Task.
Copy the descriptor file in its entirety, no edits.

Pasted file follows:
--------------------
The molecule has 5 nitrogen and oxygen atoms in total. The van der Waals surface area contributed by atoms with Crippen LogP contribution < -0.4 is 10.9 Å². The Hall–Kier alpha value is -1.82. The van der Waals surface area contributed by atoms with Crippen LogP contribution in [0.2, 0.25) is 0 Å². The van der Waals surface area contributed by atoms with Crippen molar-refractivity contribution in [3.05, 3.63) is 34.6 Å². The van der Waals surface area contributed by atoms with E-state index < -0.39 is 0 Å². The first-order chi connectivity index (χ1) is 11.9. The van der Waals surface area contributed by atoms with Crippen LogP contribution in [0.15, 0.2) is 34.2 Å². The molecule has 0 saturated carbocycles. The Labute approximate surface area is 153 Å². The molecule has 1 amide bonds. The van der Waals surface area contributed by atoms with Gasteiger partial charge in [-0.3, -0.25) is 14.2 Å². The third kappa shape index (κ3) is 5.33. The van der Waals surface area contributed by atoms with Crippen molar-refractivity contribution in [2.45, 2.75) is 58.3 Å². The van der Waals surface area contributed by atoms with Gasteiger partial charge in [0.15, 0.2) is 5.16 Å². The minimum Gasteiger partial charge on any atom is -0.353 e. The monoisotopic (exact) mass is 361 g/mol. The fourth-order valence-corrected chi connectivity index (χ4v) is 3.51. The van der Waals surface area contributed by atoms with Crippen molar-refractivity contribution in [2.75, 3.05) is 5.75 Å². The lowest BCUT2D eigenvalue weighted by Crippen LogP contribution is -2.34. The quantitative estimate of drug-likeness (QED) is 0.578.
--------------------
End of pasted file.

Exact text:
The molecule has 5 nitrogen and oxygen atoms in total. The van der Waals surface area contributed by atoms with Crippen LogP contribution < -0.4 is 10.9 Å². The Hall–Kier alpha value is -1.82. The van der Waals surface area contributed by atoms with Crippen LogP contribution in [0.2, 0.25) is 0 Å². The van der Waals surface area contributed by atoms with Crippen molar-refractivity contribution in [3.05, 3.63) is 34.6 Å². The van der Waals surface area contributed by atoms with E-state index < -0.39 is 0 Å². The first-order chi connectivity index (χ1) is 11.9. The van der Waals surface area contributed by atoms with Crippen LogP contribution in [0.15, 0.2) is 34.2 Å². The molecule has 0 saturated carbocycles. The Labute approximate surface area is 153 Å². The molecule has 1 amide bonds. The van der Waals surface area contributed by atoms with Gasteiger partial charge in [-0.3, -0.25) is 14.2 Å². The third kappa shape index (κ3) is 5.33. The van der Waals surface area contributed by atoms with Crippen molar-refractivity contribution in [2.45, 2.75) is 58.3 Å². The van der Waals surface area contributed by atoms with Gasteiger partial charge in [0.15, 0.2) is 5.16 Å². The minimum Gasteiger partial charge on any atom is -0.353 e. The monoisotopic (exact) mass is 361 g/mol. The fourth-order valence-corrected chi connectivity index (χ4v) is 3.51. The van der Waals surface area contributed by atoms with Crippen molar-refractivity contribution in [2.75, 3.05) is 5.75 Å². The lowest BCUT2D eigenvalue weighted by Crippen LogP contribution is -2.34. The quantitative estimate of drug-likeness (QED) is 0.578.